Thin film solar cells
are considered the next generation of solar cells and are expected to be considerably
cheaper because they need much less material and energy in their production
than today’s photovoltaic modules.
Researchers around the globe are racing to develop efficient thin film solar
cells. The solar cells made in Luxembourg are based on a semiconductor made
of copper, indium, gallium and selenium (CIGS) and made by a process with the
potential for highest performance. Furthermore, the scientists of the University
of Luxembourg produced another solar cell based on a new cheaper material, which
does not contain the costly indium, and made by a low cost galvanic process.
This solar cell has reached an efficiency of 3.2 percent. This is already close
to the world record: the worldwide best cell based on this new material and
prepared by a similar low cost process shows an efficiency of 3.4 percent.
The laboratory for photovoltaics of the University of Luxembourg is a group
of researchers developing new materials and processes for solar cells. Of all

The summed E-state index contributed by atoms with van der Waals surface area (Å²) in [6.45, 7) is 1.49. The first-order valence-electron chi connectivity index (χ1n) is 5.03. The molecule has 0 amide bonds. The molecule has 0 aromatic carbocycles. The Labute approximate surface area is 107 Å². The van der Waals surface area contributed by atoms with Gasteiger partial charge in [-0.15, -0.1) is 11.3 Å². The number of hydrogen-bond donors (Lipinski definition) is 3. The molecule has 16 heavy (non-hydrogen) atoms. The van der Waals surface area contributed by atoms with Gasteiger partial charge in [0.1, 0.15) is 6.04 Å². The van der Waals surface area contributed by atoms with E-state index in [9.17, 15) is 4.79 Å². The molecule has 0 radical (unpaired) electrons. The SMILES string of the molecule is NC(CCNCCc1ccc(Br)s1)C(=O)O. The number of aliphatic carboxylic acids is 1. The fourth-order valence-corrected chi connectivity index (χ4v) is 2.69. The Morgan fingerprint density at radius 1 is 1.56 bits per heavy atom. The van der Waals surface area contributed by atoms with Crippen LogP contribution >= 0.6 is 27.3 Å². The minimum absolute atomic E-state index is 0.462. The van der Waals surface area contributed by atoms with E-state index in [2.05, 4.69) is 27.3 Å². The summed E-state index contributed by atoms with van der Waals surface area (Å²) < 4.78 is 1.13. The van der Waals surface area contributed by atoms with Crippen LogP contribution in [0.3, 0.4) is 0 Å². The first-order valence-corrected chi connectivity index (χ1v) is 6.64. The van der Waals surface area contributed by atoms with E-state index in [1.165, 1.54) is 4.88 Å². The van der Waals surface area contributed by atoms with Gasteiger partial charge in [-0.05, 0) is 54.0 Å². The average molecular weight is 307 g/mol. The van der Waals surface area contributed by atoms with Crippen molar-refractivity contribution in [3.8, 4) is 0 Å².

the available thin film technologies, solar cells based on CIGS have shown the
highest efficiencies in research and in production. Prof Susanne Siebentritt,
head of the laboratory, explains: “Currently we can produce the heart of
the solar cells, the so called absorber layer and the buffer. But for completing
the solar cells we rely on the help of our colleagues from Helmholtz-Zentrum
Berlin”. The luxembourgish laboratory focuses not only on the development
of solar cells but also on furthering the physical understanding of the materials
and interfaces involved in these solar cells.
The laboratory for photovoltaics (LPV) was founded in April 2007 within the
framework of the TDK Europe professorship, a public-private partnership funded
by TDK corporation and the University of Luxembourg. “We have just a few
months ago moved into our new labs. This allows us finally to start the solar
cell preparation. These are really our first solar cells and they have already
reached competitive efficiencies”, Prof Siebentritt says, “I am very
proud of my team”.